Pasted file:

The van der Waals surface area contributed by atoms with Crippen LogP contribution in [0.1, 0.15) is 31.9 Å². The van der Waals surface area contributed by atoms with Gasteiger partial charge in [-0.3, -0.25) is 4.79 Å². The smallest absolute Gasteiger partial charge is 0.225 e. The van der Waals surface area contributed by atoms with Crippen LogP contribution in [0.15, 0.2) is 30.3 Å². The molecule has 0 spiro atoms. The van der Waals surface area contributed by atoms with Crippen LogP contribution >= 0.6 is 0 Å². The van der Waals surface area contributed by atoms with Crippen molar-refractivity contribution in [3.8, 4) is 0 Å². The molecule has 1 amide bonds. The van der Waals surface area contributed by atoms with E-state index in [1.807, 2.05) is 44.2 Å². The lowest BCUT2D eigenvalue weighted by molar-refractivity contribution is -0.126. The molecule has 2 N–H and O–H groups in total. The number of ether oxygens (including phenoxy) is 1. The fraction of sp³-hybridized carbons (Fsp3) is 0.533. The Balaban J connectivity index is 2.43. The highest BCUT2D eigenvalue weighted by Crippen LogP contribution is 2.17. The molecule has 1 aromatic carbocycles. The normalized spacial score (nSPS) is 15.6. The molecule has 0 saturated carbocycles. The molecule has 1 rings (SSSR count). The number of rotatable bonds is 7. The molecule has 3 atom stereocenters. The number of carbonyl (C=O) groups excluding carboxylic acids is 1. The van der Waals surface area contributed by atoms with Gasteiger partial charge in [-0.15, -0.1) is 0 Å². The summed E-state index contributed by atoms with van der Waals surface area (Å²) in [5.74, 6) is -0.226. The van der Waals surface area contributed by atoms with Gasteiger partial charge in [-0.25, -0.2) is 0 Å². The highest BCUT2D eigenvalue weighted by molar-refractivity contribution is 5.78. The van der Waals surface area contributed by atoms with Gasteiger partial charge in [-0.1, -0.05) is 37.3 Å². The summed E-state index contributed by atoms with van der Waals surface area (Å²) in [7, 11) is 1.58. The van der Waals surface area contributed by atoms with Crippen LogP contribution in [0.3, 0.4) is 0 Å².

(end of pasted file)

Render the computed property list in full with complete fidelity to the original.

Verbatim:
The van der Waals surface area contributed by atoms with Crippen LogP contribution in [0.1, 0.15) is 31.9 Å². The van der Waals surface area contributed by atoms with Gasteiger partial charge in [-0.3, -0.25) is 4.79 Å². The smallest absolute Gasteiger partial charge is 0.225 e. The van der Waals surface area contributed by atoms with Crippen LogP contribution in [0.15, 0.2) is 30.3 Å². The molecule has 0 spiro atoms. The van der Waals surface area contributed by atoms with Crippen LogP contribution >= 0.6 is 0 Å². The van der Waals surface area contributed by atoms with Crippen molar-refractivity contribution in [3.8, 4) is 0 Å². The molecule has 1 amide bonds. The van der Waals surface area contributed by atoms with E-state index in [1.807, 2.05) is 44.2 Å². The lowest BCUT2D eigenvalue weighted by molar-refractivity contribution is -0.126. The molecule has 2 N–H and O–H groups in total. The number of ether oxygens (including phenoxy) is 1. The fraction of sp³-hybridized carbons (Fsp3) is 0.533. The Balaban J connectivity index is 2.43. The highest BCUT2D eigenvalue weighted by Crippen LogP contribution is 2.17. The molecule has 1 aromatic carbocycles. The normalized spacial score (nSPS) is 15.6. The molecule has 0 saturated carbocycles. The molecule has 1 rings (SSSR count). The number of rotatable bonds is 7. The molecule has 3 atom stereocenters. The number of carbonyl (C=O) groups excluding carboxylic acids is 1. The van der Waals surface area contributed by atoms with Gasteiger partial charge in [-0.15, -0.1) is 0 Å². The summed E-state index contributed by atoms with van der Waals surface area (Å²) in [5.74, 6) is -0.226. The van der Waals surface area contributed by atoms with Gasteiger partial charge in [-0.25, -0.2) is 0 Å². The highest BCUT2D eigenvalue weighted by molar-refractivity contribution is 5.78. The van der Waals surface area contributed by atoms with Gasteiger partial charge in [-0.1, -0.05) is 37.3 Å². The summed E-state index contributed by atoms with van der Waals surface area (Å²) in [7, 11) is 1.58. The van der Waals surface area contributed by atoms with Crippen LogP contribution in [0.3, 0.4) is 0 Å².